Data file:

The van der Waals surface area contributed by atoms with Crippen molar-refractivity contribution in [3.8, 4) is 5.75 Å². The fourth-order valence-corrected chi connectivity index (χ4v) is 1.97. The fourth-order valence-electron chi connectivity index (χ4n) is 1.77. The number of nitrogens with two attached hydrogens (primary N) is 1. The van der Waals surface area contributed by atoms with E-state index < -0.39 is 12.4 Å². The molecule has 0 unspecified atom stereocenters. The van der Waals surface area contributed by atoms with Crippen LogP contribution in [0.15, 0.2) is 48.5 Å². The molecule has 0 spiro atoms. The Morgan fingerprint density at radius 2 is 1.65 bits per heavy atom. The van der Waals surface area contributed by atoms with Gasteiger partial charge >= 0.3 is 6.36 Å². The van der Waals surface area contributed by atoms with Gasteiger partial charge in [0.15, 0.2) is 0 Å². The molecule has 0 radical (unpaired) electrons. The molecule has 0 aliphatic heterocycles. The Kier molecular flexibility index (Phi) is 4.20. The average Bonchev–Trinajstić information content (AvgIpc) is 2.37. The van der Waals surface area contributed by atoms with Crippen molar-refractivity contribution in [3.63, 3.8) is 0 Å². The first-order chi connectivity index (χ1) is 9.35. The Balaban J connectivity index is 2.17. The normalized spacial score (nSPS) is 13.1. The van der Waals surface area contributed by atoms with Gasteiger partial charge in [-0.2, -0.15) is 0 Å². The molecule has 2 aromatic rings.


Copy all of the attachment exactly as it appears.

The van der Waals surface area contributed by atoms with Crippen molar-refractivity contribution in [3.8, 4) is 5.75 Å². The fourth-order valence-corrected chi connectivity index (χ4v) is 1.97. The fourth-order valence-electron chi connectivity index (χ4n) is 1.77. The number of nitrogens with two attached hydrogens (primary N) is 1. The van der Waals surface area contributed by atoms with E-state index < -0.39 is 12.4 Å². The molecule has 0 unspecified atom stereocenters. The van der Waals surface area contributed by atoms with Crippen LogP contribution in [0.15, 0.2) is 48.5 Å². The molecule has 0 spiro atoms. The Morgan fingerprint density at radius 2 is 1.65 bits per heavy atom. The van der Waals surface area contributed by atoms with Gasteiger partial charge >= 0.3 is 6.36 Å². The van der Waals surface area contributed by atoms with Gasteiger partial charge in [0.15, 0.2) is 0 Å². The molecule has 0 radical (unpaired) electrons. The molecule has 0 aliphatic heterocycles. The Kier molecular flexibility index (Phi) is 4.20. The average Bonchev–Trinajstić information content (AvgIpc) is 2.37. The van der Waals surface area contributed by atoms with Crippen molar-refractivity contribution in [3.63, 3.8) is 0 Å². The first-order chi connectivity index (χ1) is 9.35. The Balaban J connectivity index is 2.17. The normalized spacial score (nSPS) is 13.1. The van der Waals surface area contributed by atoms with Gasteiger partial charge in [-0.2, -0.15) is 0 Å². The molecule has 2 aromatic rings.